1969 White Sox/ Yankees AA, AAA 110 321 50 78 9 4 23 62 0.243
1970 Yankees AAA 130 396 62 122 24 2 19 87 0.308
1971 Yankees AAA 117 349 72 82 15 2 19 54 0.235
1972 Yankees AA,AAA 125 381 61 88 13 2 15 60 0.231
1973 Pirates AAA 132 438 71 126 18 2 23 74 0.288
1974 Royals MLB 96 239 31 64 12 0 7 30 0.268
1975 Royals MLB 93 231 35 60 11 0 16 44 0.260
1976 Royals/ Angels MLB 94 283 29 74 13 0 9 42 0.261
1977 Angels MLB 116 324 40 78 15 0 14 53 0.241
1978 Angels MLB 60 94 10 21 3 0 1 14 0.223
1979 Expos/Blue Jays MLB 65 144 19 39 12 1 3 20 0.271
1980 Nippon Ham Fighters Japanese 125 447 62 107 9 0 45 95 0.239
1981 Nippon Ham Fighters Japanese 128 454 86 136 23 1 44 108 0.300
1982 Nippon Ham Fighters Japanese 130 449 65 126 22 1 30 84 0.281
1983 Nippon Ham Fighters Japanese 127 436 64 110 16 1 36 84 0.252
MLB Stats (7 Years) 525 1316 164 336 66 1 50 203 0.255

 

Stat-urday, 4/21/2018


Yesterday I wondered how much the weather has really impacted attendance this season. Aside from postponing games, Mother Nature may be only partly be the cause of declines in attendance, which is about 10 percent less than last year. So, what has attendance been this year? ESPN.com reports the following attendance numbers:

2017 Rank  Team  2017 Attendance (full season)  2018 Attendance (as of 4/19/18)
1 LA Dodgers 46,492 46,793
2 St. Louis 42,567 39,052
3 San Francisco 40,785 39,724
4 NY Yankees 39,835 36,589
5 Toronto 39,554 27,490
6 Chicago Cubs 39,500 34,559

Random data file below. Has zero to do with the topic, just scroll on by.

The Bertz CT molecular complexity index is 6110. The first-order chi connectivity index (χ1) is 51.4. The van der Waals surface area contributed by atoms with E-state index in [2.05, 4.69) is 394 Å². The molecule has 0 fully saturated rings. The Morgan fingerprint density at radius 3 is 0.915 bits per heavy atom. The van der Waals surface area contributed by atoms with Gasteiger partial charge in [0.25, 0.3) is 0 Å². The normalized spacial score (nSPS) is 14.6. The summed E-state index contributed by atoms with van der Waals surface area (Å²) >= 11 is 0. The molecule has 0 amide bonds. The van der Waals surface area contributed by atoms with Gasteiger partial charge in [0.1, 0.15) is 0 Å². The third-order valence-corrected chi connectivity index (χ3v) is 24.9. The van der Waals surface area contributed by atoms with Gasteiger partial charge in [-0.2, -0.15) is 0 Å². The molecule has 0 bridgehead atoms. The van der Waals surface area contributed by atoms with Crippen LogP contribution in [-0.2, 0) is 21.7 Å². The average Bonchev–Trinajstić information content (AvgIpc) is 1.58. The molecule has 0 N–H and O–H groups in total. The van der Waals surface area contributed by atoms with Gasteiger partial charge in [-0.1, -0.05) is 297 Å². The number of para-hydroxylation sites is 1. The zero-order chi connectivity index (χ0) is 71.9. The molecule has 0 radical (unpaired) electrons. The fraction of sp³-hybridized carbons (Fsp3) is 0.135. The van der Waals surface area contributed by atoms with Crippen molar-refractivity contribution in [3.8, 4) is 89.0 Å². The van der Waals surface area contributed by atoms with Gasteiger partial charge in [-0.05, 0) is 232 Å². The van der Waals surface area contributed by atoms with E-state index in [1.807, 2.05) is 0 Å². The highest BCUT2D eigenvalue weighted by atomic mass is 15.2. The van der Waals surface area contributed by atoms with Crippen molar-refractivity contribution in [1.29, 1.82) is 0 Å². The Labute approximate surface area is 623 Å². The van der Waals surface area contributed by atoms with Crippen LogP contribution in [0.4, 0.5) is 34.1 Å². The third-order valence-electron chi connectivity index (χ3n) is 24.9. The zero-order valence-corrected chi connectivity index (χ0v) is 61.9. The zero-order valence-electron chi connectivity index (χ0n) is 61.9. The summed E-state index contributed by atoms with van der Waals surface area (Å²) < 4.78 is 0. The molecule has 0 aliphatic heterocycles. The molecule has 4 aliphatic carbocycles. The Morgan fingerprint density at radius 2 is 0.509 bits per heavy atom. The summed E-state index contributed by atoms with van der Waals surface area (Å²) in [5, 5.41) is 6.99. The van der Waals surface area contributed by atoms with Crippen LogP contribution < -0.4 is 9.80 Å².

7 LA Angels 37,278 38,943
8 Colorado 36,464 32,392
9 Boston 36,020 33,301
10 Milwaukee 31,589 33,287
11 Washington 31,172 26,707
12 Texas 30,960 27,695
13 Atlanta 30,929 28,070
14 NY Mets 30,757 28,735
15 Houston 29,674 37,289
16 Detroit 28,661 19,805
17 Kansas City 27,754 17,646
18 San Diego 26,401 27,631
19 Seattle 26,363 25,636
20 Arizona 26,350 27,211
21 Minnesota 25,640 19,827
22 Cleveland 25,285 16,951
23 Baltimore 25,042 17,899
24 Philadelphia 24,118 28,432
25 Pittsburgh 23,696 13,733
26 Cincinnati 22,677 20,749
27 Chicago White Sox 20,626 15,325
28 Miami 20,395 13,171
29 Oakland 18,446 17,138
30 Tampa Bay 15,670 16,347

Stat-urday, 4/7/2018


FSU's_baseball_team_celebrates_their_victory-_Tallahassee,_Florida_(7115463979)
Florida State University baseball teams celebrates in 1991, photo courtesy of the State Library and Archives of Florida via Flickr

A few weeks ago looked at the high schools and colleges attended by professional baseball players. But what are the odds of moving from high school to college to MLB? Fortunately, the NCAA provides those stats for us. Of the approximately 490,000 high school baseball players in the United States, about 7.1% end up playing in college, 2.1% go to Division I schools.

Of the 34,544 college baseball players in 2016, 7,679 were draft eligible, 1,206 were draft picks, and 695 were drafted by MLB. Thus, 9.1% of college baseball players ultimately ended up in professional baseball.

Stated another way, the odds of a high school baseball player making it to the Major Leagues is about 764 to 1.

~ baseballrebecca

 

Stat-urday, 3/10/2018


IMG_3179
North Pole High School

Last week we looked at the stats for Major Leaguers who went to college. This week, we turn our attention to high school baseball. Baseball Reference has a state-by-state  list of high schools with which you can find a high school and see who went there. You can also look at each school’s rankings and determine the school with the highest number of players or even Hall of Famers. For example, who attended North Pole High School in Alaska and went on to play professional baseball? (Hint: its not Santa Claus.) Christopher Aure went to NPHS and was drafted by the Pirates in 2008. He spent two seasons playing of the Gulf Coast League Pirates. LHP Aure had a 3-2 record with a 3.90 ERA in 2008 and went 0-0 in 3 games in 2009 with a 1.69 ERA.

 

So, who went to your high school?

~ baseballrebecca